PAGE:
It is easy to consume yourself with worries... In the role as a caregiver these worries can be suffocating... just breathe and take one day at a time.
At what moment did you realize you were a military caregiver?
I believe it was the day that our son came home for good from the military. Even though we had already been through so much after his injuries, I knew the day he came home he was our responsibility.
What are you most excited to do as a Dole Caregiver Fellow?
I am very excited about this opportunity. In my years as a caregiver to my son, I have learned so much and I am anxious to pass along the knowledge I have gained. I am also looking forward to being able to help in more capacities on a local, state, and national level. The input we gain as caregivers is invaluable and should be passed on to people in positions to make a difference for our veterans.
What is one piece of advice you would offer to other military and veteran caregivers?
I think my best advice would be to take one day at a time. In the chaos of everyday life it is easy to consume yourself with worries about tomorrow, next week, and next year. In the role as a caregiver these worries can be suffocating, so I would say just breathe and take one day at a time.
Alana Centilli of Cropwell, Alabama was a military caregiver to her stepson Daniel, a Marine Corps veteran. One of her biggest challenges was ensuring that doctors acknowledge the complete and complex history of Daniel’s treatment and utilize her knowledge of his conditions.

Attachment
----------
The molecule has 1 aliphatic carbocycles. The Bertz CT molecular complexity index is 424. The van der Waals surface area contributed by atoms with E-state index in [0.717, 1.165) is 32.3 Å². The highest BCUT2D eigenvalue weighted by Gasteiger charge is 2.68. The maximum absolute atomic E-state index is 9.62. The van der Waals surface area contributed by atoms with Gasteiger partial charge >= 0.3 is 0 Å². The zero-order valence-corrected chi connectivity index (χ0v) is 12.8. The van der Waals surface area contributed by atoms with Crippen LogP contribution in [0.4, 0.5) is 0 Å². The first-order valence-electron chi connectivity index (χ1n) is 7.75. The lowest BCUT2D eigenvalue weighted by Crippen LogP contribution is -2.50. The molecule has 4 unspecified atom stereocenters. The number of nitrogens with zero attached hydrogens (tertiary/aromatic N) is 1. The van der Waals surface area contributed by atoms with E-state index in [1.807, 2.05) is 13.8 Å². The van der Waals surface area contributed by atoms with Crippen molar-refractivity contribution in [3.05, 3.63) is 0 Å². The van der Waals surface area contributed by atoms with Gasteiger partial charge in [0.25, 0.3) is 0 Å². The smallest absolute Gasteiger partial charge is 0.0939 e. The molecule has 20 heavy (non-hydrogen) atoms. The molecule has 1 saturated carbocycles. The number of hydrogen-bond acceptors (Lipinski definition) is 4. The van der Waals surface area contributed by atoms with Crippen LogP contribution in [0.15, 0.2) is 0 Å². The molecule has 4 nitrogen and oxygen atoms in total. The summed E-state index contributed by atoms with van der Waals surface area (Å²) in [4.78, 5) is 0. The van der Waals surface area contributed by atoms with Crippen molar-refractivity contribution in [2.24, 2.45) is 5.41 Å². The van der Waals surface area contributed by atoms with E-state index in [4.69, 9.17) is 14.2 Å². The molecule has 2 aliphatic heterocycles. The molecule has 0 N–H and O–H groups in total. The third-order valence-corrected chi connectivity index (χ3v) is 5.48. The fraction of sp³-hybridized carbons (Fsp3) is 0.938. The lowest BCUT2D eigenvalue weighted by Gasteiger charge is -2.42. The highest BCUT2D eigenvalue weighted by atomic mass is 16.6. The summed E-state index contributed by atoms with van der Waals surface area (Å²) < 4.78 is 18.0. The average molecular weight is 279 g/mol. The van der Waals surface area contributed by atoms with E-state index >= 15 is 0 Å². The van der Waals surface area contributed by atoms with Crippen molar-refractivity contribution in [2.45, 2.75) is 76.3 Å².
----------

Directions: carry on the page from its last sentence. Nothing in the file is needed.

Daniel was deployed to Afghanistan in 2011. He was wounded by an improvised explosive device (IED) in 2012 and transported to Germany for medical treatment. Soon he was diagnosed with traumatic brain injury (TBI) and post-traumatic stress disorder (PTSD), though these were not the end of Daniel’s medical issues. Later in 2014, doctors found a brain tumor and surgery was immediately scheduled. Daniel developed a cyst on his brain, causing bipolar disorder and other severe mental health issues.
When Daniel once went missing, missing person reports were filed. He had to be institutionalized on many occasions in different psychiatric wards. One of Alana’s recurring challenges is convincing Daniel to accept the help he needs. Each day she managed corresponding with medical personnel, financial issues which arise, schedules medical appointments, and strived to make his life as “normal” as possible.
After intense recovery, Alana and her husband entered Daniel into a residential hospital program that would rebuild his independence. After a few months, Daniel returned home for the holidays to evaluate how he would be outside of the hospital. Daniel was home long enough to open presents and attend church, but he soon felt tired and ill. The night before Christmas Eve, Daniel went to bed early and passed away peacefully in his sleep.
The sudden loss of Daniel was the final step in Alana’s caregiving journey, but it’s one that has taken the longest to heal from. She seeked help and was diagnosed with PTSD, and is coping with second hand trauma. The Marines who fought beside Daniel served as his pallbearers and helped their family through the grieving process, sharing stories and memories of Daniel.
Alana is an Executive Assistant to the Vice President of Southern Research Institute and enjoys volunteering for organizations such as Our Lady of the Lake Catholic Church, the VFW Auxiliary, and Code of Support Foundation.
As a Dole Caregiver Fellow, Alana’s goal is to represent stepparents who care for their stepchildren as their biological family and to continue sharing her unique story with other families like hers so they know they’re not alone.